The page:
Curtius Rearrangement of Acyl Azides to Isocyanates
Description: The Curtius rearrangement is a rearrangement of acyl azides to give isocyanates, expelling nitrogen gas. The isocyanates can then be used in other reactions to give products such as ureas and carbamates.
Notes: Although acid halides are generally used, acid bromides or anhydrides are also good substrates here.
Notes: Example 1 shows a Curtius rearrangement which gives the isocyanate. In example 2, treatment of the isocyanate (formed after step 2) with methanol gives a carbamate (shown). If the isocyanate is treated with water, the product loses CO2, forming an amine.
Mechanism: In step 1, addition of azide anion to the acid chloride provides a tetrahedral intermediate (Step 1, arrows A and B) which then eliminates chloride ion (Step 2, arrows C and D). Upon heating, rearrangement occurs, forming a new C-N bond and breaking the C-C bond, leading to loss of nitrogen (Step 3, arrows E and F). A resonance form of the carbocation formed can be drawn (arrow G) that represents the isocyanate.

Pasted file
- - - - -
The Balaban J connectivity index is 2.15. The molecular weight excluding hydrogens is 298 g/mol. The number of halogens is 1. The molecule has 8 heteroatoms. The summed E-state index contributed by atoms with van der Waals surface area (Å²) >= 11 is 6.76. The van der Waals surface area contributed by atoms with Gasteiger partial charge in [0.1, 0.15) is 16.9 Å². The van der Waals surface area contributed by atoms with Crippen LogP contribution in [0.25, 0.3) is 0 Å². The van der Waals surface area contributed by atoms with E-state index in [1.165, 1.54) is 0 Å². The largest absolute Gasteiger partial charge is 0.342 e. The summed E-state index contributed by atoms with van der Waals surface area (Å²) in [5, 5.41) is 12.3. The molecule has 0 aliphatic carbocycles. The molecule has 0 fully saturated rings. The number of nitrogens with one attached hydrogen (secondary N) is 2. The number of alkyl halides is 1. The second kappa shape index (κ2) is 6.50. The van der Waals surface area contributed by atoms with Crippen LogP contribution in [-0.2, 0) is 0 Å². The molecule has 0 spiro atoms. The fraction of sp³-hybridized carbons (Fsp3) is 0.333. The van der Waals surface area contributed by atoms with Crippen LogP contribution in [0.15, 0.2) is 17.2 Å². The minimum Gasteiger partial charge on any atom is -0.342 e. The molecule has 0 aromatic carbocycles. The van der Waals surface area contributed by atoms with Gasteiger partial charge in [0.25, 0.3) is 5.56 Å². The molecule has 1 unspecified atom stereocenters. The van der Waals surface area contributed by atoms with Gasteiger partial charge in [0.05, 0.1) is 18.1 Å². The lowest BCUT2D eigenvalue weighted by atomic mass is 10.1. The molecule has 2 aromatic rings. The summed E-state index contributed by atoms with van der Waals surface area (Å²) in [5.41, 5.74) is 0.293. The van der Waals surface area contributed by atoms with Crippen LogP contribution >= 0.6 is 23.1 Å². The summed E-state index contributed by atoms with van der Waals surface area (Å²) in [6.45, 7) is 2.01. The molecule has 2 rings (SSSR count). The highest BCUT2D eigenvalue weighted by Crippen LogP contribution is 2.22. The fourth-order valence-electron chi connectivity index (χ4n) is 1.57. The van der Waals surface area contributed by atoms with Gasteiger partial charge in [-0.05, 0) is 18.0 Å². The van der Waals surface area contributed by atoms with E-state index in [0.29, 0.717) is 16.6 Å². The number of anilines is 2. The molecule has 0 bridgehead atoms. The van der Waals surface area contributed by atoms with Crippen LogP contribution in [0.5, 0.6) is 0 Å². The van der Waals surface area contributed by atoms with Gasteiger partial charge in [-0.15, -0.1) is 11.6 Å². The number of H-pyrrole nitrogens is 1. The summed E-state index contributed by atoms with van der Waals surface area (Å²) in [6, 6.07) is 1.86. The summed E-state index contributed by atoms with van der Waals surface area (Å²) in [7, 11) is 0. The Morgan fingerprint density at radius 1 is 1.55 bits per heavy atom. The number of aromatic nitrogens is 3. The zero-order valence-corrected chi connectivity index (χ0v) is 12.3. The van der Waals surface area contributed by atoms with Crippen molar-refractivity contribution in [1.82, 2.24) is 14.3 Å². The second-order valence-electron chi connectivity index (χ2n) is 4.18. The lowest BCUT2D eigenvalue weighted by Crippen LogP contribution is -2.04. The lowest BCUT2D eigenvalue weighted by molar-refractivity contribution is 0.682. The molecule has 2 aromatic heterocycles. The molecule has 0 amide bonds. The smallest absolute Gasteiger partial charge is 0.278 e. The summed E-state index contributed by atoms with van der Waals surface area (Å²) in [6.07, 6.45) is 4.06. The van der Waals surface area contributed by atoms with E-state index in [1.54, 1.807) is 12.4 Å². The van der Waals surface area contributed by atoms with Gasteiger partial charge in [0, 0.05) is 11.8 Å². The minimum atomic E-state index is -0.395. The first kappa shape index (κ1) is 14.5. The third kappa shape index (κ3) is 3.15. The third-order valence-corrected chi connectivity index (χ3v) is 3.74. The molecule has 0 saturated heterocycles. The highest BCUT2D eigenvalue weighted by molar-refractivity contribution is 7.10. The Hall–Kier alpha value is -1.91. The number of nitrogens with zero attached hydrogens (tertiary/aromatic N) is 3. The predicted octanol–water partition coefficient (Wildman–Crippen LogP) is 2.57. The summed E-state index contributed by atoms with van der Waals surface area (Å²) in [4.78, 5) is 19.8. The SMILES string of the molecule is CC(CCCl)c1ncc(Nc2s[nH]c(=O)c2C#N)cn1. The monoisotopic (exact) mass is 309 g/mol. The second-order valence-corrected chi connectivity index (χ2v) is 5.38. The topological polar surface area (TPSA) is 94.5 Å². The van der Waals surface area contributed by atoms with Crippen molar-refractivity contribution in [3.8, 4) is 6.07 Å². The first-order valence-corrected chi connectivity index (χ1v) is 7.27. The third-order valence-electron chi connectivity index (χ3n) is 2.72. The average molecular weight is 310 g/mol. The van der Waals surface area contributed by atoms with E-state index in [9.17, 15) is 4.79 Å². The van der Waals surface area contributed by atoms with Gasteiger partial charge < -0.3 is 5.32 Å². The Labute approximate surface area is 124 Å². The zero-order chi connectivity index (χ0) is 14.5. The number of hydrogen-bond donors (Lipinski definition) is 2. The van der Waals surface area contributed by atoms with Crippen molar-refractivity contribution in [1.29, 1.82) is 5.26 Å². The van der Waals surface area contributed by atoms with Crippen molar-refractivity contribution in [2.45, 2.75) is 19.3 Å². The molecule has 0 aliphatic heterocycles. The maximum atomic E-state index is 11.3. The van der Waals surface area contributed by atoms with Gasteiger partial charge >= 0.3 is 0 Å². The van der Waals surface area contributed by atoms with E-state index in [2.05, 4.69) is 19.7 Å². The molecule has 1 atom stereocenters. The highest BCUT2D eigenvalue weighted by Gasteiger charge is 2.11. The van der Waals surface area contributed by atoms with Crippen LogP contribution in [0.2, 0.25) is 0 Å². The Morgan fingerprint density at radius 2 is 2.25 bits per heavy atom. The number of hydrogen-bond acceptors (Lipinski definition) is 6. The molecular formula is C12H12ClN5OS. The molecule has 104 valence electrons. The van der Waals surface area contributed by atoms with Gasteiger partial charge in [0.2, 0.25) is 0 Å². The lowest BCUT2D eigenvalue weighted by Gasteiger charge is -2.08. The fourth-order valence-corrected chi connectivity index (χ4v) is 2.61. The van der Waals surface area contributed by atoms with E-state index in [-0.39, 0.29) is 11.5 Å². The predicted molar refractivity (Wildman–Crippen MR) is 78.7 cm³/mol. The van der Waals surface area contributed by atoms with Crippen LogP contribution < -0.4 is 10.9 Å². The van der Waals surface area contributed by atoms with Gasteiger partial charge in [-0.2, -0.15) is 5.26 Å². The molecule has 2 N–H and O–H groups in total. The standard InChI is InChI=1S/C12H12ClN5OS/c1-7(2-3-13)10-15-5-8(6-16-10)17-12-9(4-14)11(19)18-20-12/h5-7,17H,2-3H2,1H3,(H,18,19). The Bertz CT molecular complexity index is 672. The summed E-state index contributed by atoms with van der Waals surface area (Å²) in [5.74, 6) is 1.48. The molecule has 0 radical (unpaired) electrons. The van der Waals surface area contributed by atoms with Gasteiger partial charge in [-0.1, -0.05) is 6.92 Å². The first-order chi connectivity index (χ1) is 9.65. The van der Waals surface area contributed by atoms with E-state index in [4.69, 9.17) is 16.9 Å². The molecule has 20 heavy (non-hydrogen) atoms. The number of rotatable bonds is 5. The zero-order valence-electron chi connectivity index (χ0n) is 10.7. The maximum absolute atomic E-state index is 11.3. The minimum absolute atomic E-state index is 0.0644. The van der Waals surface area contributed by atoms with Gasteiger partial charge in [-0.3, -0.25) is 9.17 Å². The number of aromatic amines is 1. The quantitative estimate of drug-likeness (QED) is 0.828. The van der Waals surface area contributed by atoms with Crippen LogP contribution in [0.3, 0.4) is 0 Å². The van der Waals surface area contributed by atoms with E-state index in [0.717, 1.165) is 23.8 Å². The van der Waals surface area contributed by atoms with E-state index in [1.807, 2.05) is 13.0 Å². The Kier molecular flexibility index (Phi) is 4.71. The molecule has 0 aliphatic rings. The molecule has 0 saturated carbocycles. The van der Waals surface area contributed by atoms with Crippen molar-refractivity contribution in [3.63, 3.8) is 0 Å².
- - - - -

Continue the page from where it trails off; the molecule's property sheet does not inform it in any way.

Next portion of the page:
Notes: Different nucleophiles can be added to isocyanates. When alcohols are added to isocyanates, the products are called carbamates. When amines are added to isocyanates, ureas are formed. Finally, when water is added to isocyanates, the product is unstable and loses carbon dioxide (similar to the Hoffman rearrangement); the final product is an amine.